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Lebanon celebrates film heritage

Country hopes to reboot film biz

Lebanon’s main film bodies are launching a collective effort to rediscover and promote the country’s cinematic heritage as a catalyst to reboot the country’s once-prolific film industry.

For more than 40 years, prior to 1975 when its civil war began, Lebanese film producers churned out a slew of genre movies, romances, dramas, thrillers, action pics and B movies, which made Beirut a cinematic hub for the whole region.

Now the first retro celebrating these films, often depicting a carefree country, is being meticulously assembled by Beirut’s Metropolis Art Cinema Assn. in collaboration with Lebanon’s Ministry of Tourism.

The first 11-pic installment of the three-year retro, La Belle Epoque, includes Mohammed Salman’s 1965 spy thriller “The Black Jaguar,” Mohammed Selmane’s 1964 laffer “Bedouin in Paris” and 1966’s “Interpol in Beirut” by helmer Constantin Kostanov. They are digital TV copies, owned by Egypt’s ART television.

“If you take all the films produced in Lebanon in the early 1960s and 1970s, they tried to show it as the paradise of the Middle East; a beautiful country where women are liberal and open-minded. Where you can drink, dance and enjoy yourself,” said Hania Mroue of the Metropolis Art Cinema Assn.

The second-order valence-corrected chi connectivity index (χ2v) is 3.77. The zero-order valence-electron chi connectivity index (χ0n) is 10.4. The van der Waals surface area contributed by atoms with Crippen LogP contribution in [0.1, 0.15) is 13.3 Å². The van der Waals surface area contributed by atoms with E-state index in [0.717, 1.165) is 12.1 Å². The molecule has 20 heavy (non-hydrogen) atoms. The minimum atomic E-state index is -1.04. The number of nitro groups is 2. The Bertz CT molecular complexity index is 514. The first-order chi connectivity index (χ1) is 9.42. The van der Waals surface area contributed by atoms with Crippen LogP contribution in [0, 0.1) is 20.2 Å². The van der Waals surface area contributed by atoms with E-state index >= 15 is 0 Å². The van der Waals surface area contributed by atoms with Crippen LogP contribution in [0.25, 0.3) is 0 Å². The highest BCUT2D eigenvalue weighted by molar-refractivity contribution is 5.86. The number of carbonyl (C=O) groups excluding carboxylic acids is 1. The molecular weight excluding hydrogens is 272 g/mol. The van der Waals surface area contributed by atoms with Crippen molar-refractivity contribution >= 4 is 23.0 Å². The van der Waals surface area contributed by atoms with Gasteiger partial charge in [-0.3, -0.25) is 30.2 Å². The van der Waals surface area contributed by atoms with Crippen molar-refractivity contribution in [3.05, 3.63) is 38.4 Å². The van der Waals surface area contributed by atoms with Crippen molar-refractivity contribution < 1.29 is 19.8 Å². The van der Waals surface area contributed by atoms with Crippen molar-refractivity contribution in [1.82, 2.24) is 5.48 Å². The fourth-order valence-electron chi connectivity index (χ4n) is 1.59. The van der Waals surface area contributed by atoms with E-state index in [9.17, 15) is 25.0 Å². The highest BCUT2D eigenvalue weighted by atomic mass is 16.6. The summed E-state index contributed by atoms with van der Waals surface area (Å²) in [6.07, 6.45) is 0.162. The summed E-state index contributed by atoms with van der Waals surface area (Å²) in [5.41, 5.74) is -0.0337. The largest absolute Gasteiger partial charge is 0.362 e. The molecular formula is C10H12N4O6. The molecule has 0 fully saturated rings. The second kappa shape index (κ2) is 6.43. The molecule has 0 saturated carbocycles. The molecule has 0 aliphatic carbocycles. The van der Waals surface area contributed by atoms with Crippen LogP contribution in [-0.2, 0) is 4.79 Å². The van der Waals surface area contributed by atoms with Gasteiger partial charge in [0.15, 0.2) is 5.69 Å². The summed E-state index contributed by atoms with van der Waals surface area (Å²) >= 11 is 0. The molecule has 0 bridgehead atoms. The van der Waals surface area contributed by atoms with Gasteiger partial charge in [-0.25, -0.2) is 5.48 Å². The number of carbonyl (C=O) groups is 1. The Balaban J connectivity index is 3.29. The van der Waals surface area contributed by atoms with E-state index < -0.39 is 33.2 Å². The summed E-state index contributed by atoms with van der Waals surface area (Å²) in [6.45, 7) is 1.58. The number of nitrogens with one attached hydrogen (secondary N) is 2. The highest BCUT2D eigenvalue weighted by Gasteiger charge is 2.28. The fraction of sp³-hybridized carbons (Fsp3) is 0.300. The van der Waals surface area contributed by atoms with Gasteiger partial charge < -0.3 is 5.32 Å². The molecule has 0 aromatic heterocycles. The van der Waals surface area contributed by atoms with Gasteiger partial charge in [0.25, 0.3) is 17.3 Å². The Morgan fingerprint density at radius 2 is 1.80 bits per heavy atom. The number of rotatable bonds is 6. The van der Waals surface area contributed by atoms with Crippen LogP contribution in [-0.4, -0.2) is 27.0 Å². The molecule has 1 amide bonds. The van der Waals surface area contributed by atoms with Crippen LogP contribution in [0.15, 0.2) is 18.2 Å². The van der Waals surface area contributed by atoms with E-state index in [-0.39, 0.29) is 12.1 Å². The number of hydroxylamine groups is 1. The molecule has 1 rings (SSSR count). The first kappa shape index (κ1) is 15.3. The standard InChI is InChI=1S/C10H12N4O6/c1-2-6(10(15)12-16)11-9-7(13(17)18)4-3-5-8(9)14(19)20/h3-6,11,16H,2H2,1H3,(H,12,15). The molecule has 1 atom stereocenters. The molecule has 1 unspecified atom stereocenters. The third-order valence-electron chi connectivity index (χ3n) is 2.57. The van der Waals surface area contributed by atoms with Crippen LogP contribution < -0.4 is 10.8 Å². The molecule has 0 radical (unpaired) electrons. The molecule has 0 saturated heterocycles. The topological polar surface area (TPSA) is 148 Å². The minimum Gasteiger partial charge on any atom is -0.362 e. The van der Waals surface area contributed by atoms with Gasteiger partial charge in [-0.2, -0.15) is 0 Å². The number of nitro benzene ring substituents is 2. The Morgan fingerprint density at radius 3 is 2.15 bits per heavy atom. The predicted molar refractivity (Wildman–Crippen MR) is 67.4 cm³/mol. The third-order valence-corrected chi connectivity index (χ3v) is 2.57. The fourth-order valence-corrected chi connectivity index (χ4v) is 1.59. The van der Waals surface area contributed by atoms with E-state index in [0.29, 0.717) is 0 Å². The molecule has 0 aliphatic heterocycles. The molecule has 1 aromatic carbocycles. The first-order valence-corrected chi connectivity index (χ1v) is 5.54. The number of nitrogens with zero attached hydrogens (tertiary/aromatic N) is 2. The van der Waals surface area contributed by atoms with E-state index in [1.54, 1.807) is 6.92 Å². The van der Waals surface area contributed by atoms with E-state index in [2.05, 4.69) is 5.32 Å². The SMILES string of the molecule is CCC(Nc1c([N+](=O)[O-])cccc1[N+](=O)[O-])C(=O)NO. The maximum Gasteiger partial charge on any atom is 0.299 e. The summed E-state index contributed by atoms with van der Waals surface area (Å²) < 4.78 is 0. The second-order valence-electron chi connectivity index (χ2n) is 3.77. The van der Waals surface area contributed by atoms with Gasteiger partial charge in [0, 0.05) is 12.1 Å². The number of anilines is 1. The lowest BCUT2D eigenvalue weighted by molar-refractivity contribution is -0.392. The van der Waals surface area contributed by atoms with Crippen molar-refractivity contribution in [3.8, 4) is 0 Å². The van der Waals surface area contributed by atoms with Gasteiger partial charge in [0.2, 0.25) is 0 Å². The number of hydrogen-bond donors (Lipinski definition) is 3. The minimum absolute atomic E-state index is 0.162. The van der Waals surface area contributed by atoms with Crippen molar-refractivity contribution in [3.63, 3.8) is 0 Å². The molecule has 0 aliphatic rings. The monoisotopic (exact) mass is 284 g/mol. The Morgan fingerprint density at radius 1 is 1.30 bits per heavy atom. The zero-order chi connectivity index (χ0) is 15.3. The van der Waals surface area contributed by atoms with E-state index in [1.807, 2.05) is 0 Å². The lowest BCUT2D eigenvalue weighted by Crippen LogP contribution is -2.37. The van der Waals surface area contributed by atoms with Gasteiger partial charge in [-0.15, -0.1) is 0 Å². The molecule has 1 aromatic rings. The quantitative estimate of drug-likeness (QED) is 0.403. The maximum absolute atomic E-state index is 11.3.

The second part of the retro, which will unspool next year, will focus on politically engaged Lebanese filmmaking.

Lebanon’s first national film retro will preem at the Metropolis cinema in Beirut on June 13 with tributes paid to stars of its past, dicsussions with film critics of that era, and a vast display of movie posters and memorabilia.

The plan is for the retro to hit international fests.

“We must help the Lebanese people connect with their film industry and rediscover it; but also use the retro as a promotional tool,” said Serge Akl, director of the Paris-based Lebanon Tourist office, which publishes Lebanon’s location guide.

He is assembling a Lebanese vacation package for cinema lovers, involving visits to locations linked to movies shot locally.

The biggest foreign production to shoot in Lebanon recently was “Carlos” by helmer Olivier Assayas in 2010.

Maya de Freige, president of the Lebanese Film Foundation, also announced plans for a sweeping restoration of culturally significant TV footage languishing in the archives of pubcaster Tele-Liban, from 1960 to 1980, when it was the country’s only TV channel.

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